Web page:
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Here’s how Fundsmith and Lindsell Train Global Equity performed in the recent stock market crash

When it comes to investment funds, two of my favourites are Fundsmith Equity and Lindsell Train Global Equity. I see these global equity funds as excellent ‘core’ portfolio holdings. Why? Well, both have outperformed major global stock market indexes by a wide margin in recent years. 

Today, I’ll be analysing the performance of these two funds over the first quarter of 2020. Let’s take a look at how they performed in the recent stock market crash.

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Fundsmith and Lindsell Train outperformed 

According to their most recent factsheets, Fundsmith delivered a return of -7.9% for the first three months of 2020, while Lindsell Train Global Equity delivered a return of -11%.

Are these good returns given the market conditions? You bet they are.

In comparison, the MSCI World index that many global equity funds are benchmarked against returned -15.7%. Meanwhile, the FTSE 100 index, to which many UK investors pay close attention, returned -23.8%. The S&P 500 index returned -19.6% (in USD terms). So, both funds outperformed significantly over the quarter.

Looking at performance in March, when volatility reached the highest level since the Global Financial Crisis in 2008, Fundsmith returned -3.7% for the month. Meanwhile Lindsell Train Global Equity returned -3.3%. By contrast, the MSCI World index returned -10.6%. And the FTSE 100 and the S&P 500 returned -13.4%, and -12.4% respectively. So again, the two funds outperformed by a wide margin.

Overall, both of these funds held up very well in the stock market crash, protecting investors from big losses.

What drove this outperformance?

Why did these funds outperform the wider market? I put it down to the fact that they both focus on high-quality businesses.

You see, their portfolio managers, Terry Smith (Fundsmith) and Nick Train (Lindsell Train Global Equity), have very strict criteria when it comes to picking stocks.

Instead of owning hundreds of stocks like some money managers do, these portfolio managers only invest in a small number of truly exceptional companies. Specifically, they tend to invest in companies that have robust competitive advantages, strong balance sheets, dependable earnings, and the potential for long-term growth.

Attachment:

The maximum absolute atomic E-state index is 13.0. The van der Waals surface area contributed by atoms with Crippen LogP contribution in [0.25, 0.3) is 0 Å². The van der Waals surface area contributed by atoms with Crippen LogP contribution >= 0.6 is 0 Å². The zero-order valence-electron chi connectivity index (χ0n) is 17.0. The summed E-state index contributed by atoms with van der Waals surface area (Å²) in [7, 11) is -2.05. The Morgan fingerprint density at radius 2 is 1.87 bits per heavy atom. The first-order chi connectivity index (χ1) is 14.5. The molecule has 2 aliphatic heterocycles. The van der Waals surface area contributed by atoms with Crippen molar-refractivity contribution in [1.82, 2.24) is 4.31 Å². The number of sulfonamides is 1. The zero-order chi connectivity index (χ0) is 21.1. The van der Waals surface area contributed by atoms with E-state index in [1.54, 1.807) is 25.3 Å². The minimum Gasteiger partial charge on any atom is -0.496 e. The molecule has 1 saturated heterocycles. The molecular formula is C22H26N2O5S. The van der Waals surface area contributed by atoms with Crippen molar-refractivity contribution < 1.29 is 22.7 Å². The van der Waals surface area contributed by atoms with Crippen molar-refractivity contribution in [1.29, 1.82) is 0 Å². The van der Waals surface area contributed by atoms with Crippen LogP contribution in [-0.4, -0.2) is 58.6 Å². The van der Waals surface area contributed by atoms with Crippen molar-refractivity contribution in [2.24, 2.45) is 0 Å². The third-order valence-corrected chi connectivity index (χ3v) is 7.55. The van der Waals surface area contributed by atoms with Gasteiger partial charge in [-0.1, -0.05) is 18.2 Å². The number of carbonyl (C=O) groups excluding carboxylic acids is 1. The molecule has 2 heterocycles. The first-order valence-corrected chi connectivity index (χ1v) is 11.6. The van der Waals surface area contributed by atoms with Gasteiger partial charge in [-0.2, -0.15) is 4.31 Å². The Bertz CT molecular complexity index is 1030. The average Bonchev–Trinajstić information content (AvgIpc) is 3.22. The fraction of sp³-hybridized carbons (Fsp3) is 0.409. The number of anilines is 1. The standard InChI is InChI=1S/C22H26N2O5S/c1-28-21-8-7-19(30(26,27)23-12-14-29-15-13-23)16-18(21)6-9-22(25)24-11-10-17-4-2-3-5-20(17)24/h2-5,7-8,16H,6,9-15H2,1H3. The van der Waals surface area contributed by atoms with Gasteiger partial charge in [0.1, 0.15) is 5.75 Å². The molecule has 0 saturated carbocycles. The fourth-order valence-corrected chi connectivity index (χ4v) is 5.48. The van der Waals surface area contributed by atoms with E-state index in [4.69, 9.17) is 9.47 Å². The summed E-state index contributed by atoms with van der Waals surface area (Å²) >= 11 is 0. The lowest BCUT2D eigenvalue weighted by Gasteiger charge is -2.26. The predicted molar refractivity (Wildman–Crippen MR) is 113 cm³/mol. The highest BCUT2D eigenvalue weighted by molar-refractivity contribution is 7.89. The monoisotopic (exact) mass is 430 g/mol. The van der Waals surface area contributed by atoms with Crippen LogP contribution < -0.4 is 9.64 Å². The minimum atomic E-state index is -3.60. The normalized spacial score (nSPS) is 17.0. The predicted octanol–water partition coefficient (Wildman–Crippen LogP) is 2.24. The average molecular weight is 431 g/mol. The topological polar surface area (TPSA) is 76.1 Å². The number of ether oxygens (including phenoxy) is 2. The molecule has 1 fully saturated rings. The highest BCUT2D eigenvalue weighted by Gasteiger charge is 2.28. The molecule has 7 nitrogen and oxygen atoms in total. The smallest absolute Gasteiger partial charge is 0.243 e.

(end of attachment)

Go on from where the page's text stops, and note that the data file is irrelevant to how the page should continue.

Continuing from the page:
Some examples of the kinds of stocks they own include:

  • Unilever, whose everyday goods are still being used by millions of people globally during the coronavirus shutdown.

  • Diageo, whose vodka, gin and whisky is still being consumed during the shutdown.

  • Sage, the cloud-based accounting solutions specialist that is benefitting as businesses increasingly become more digital.

  • Microsoft, whose leading software products are still being used by millions of workers remotely.

  • PayPal, which is benefiting from an increase in online shopping.

Ultimately, this high-quality approach to investing appears to generate great returns when stock markets are rising, as well as protection when markets are falling.

I think that’s something to keep in mind if you’re putting together your own portfolio of stocks and funds in the current environment.

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Edward Sheldon owns shares in Unilever, Diageo, Sage, Microsoft, and PayPal and has positions in the Fundsmith Equity fund and the Lindsell Train Global Equity fund. Teresa Kersten, an employee of LinkedIn, a Microsoft subsidiary, is a member of The Motley Fool’s board of directors. The Motley Fool UK owns shares of and has recommended Microsoft, PayPal Holdings, and Unilever. The Motley Fool UK has recommended Diageo and Sage Group and recommends the following options: long January 2021 $85 calls on Microsoft and short January 2021 $115 calls on Microsoft. Views expressed on the companies mentioned in this article are those of the writer and therefore may differ from the official recommendations we make in our subscription services such as Share Advisor, Hidden Winners and Pro. Here at The Motley Fool we believe that considering a diverse range of insights makes us better investors.